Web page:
While I was poking around for stories about ACTN3, I came upon this Slate piece from the usually reliable Will Saletan about the ACTN3 test and race.
The story has a generally accurate discussion about ACTN3 allele frequencies and race, and I agree with most of what he has to say. But Saletan makes a factually incorrect statement about the relative value of race and genetics in predicting athletic performance:
Race is a less, not more, reliable gauge of physical characteristics than genes are. In fact, that’s one of the chief consolations of nontherapeutic genetic testing: No matter how inaccurate genes are as a predictor of this or that ability, they’re more accurate than predictions based on race. And the sooner we get past judging by race, the better.
Really? Saletan needs to be careful here. Let’s take the cast of ACTN3. Research shows that elite power athletes very rarely have the homozygous null X-X genotype at ACTN3, which is found in approximately 20% of the global population (it varies geographically, but this is not relevant to my point). Now consider (as Saletan does) the Olympic sprint finals, which consisted entirely of men of West African descent. And let’s assume (although they haven’t been tested) that none of these men had the X-X genotype. If you were trying to predict the probability that an individual was going to be in the Olympic sprint finals in 2012, what would you rather know – their genotype or their race? Genotype will narrow it down to around 4.5 billion people. I don’t know how many people there are of West African descent there are on the planet, but it’s probably a few hundred million. Now, of course, both of these methods will do an awful job of picking Olympic athletes out of the general population, but you’ll do 10x better making the prediction based on race alone than you would on ACTN3 genotype alone.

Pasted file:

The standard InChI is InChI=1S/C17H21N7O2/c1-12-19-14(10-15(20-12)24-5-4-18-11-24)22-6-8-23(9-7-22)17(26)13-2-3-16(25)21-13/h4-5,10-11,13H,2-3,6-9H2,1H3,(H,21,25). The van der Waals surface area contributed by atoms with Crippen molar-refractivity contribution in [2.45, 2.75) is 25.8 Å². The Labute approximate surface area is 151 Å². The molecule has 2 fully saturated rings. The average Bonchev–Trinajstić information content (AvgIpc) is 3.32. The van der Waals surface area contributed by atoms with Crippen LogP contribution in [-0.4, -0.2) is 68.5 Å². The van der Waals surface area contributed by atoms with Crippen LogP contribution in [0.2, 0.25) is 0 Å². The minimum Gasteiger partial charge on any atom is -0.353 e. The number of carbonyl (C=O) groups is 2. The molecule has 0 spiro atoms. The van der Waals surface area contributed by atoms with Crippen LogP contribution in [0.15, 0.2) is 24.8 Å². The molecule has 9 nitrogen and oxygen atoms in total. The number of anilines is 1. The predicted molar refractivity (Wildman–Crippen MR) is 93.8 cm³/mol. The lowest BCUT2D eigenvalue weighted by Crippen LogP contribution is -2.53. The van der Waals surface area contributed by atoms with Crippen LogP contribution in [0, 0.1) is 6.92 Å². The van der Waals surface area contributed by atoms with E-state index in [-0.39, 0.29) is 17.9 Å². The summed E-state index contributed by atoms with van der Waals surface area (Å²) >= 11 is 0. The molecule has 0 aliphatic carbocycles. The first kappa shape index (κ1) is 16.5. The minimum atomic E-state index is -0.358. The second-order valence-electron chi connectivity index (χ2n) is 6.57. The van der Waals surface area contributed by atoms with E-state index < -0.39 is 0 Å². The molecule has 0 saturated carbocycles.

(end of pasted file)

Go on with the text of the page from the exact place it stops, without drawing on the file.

Now Saletan may be right (he very likely is) that there are other undiscovered genetic variants that collectively explain variation in sprintng ability. And once we know all of these factors we’ll probably be able to do a better job of identifying great sprinters than we would by just picking random West Africans. But as things stand race is a better predicter, Saletan is simply wrong when he says, “No matter how inaccurate genes are as a predictor of this or that ability, they’re more accurate than predictions based on race.”